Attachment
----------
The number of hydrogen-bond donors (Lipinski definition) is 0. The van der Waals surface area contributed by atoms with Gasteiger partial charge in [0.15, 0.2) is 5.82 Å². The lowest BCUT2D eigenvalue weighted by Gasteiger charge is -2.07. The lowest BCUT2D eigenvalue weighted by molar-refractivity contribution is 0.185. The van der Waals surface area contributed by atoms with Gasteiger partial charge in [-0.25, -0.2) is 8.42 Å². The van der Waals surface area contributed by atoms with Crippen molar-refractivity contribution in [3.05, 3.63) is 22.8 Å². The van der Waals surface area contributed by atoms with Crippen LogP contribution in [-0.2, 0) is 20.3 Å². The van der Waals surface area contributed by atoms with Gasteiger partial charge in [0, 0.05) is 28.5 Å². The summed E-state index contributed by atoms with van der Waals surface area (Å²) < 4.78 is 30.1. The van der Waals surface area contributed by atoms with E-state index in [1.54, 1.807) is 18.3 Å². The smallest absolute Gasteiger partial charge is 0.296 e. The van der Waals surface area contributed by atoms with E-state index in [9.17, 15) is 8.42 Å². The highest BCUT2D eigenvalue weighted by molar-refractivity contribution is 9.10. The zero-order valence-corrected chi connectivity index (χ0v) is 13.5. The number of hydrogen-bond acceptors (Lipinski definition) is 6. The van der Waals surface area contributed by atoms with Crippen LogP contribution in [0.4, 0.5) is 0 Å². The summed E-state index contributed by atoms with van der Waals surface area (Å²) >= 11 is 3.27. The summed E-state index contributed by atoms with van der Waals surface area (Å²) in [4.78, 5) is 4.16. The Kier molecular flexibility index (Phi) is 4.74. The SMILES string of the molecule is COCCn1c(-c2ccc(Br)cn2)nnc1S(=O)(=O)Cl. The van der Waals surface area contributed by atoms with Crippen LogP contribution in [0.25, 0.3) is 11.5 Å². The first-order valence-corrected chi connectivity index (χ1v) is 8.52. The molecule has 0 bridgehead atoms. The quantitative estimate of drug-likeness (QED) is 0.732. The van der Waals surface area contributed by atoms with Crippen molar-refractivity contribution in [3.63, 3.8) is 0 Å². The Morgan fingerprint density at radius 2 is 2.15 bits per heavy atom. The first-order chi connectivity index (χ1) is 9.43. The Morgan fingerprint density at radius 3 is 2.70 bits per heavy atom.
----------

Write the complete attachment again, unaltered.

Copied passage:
The number of hydrogen-bond donors (Lipinski definition) is 0. The van der Waals surface area contributed by atoms with Gasteiger partial charge in [0.15, 0.2) is 5.82 Å². The lowest BCUT2D eigenvalue weighted by Gasteiger charge is -2.07. The lowest BCUT2D eigenvalue weighted by molar-refractivity contribution is 0.185. The van der Waals surface area contributed by atoms with Gasteiger partial charge in [-0.25, -0.2) is 8.42 Å². The van der Waals surface area contributed by atoms with Crippen molar-refractivity contribution in [3.05, 3.63) is 22.8 Å². The van der Waals surface area contributed by atoms with Crippen LogP contribution in [-0.2, 0) is 20.3 Å². The van der Waals surface area contributed by atoms with Gasteiger partial charge in [0, 0.05) is 28.5 Å². The summed E-state index contributed by atoms with van der Waals surface area (Å²) < 4.78 is 30.1. The van der Waals surface area contributed by atoms with E-state index in [1.54, 1.807) is 18.3 Å². The smallest absolute Gasteiger partial charge is 0.296 e. The van der Waals surface area contributed by atoms with E-state index in [9.17, 15) is 8.42 Å². The highest BCUT2D eigenvalue weighted by molar-refractivity contribution is 9.10. The zero-order valence-corrected chi connectivity index (χ0v) is 13.5. The number of hydrogen-bond acceptors (Lipinski definition) is 6. The van der Waals surface area contributed by atoms with Crippen LogP contribution in [0.4, 0.5) is 0 Å². The summed E-state index contributed by atoms with van der Waals surface area (Å²) >= 11 is 3.27. The summed E-state index contributed by atoms with van der Waals surface area (Å²) in [4.78, 5) is 4.16. The Kier molecular flexibility index (Phi) is 4.74. The SMILES string of the molecule is COCCn1c(-c2ccc(Br)cn2)nnc1S(=O)(=O)Cl. The van der Waals surface area contributed by atoms with Crippen LogP contribution in [0.25, 0.3) is 11.5 Å². The first-order valence-corrected chi connectivity index (χ1v) is 8.52. The molecule has 0 bridgehead atoms. The quantitative estimate of drug-likeness (QED) is 0.732. The van der Waals surface area contributed by atoms with Crippen molar-refractivity contribution in [3.63, 3.8) is 0 Å². The Morgan fingerprint density at radius 2 is 2.15 bits per heavy atom. The first-order chi connectivity index (χ1) is 9.43. The Morgan fingerprint density at radius 3 is 2.70 bits per heavy atom.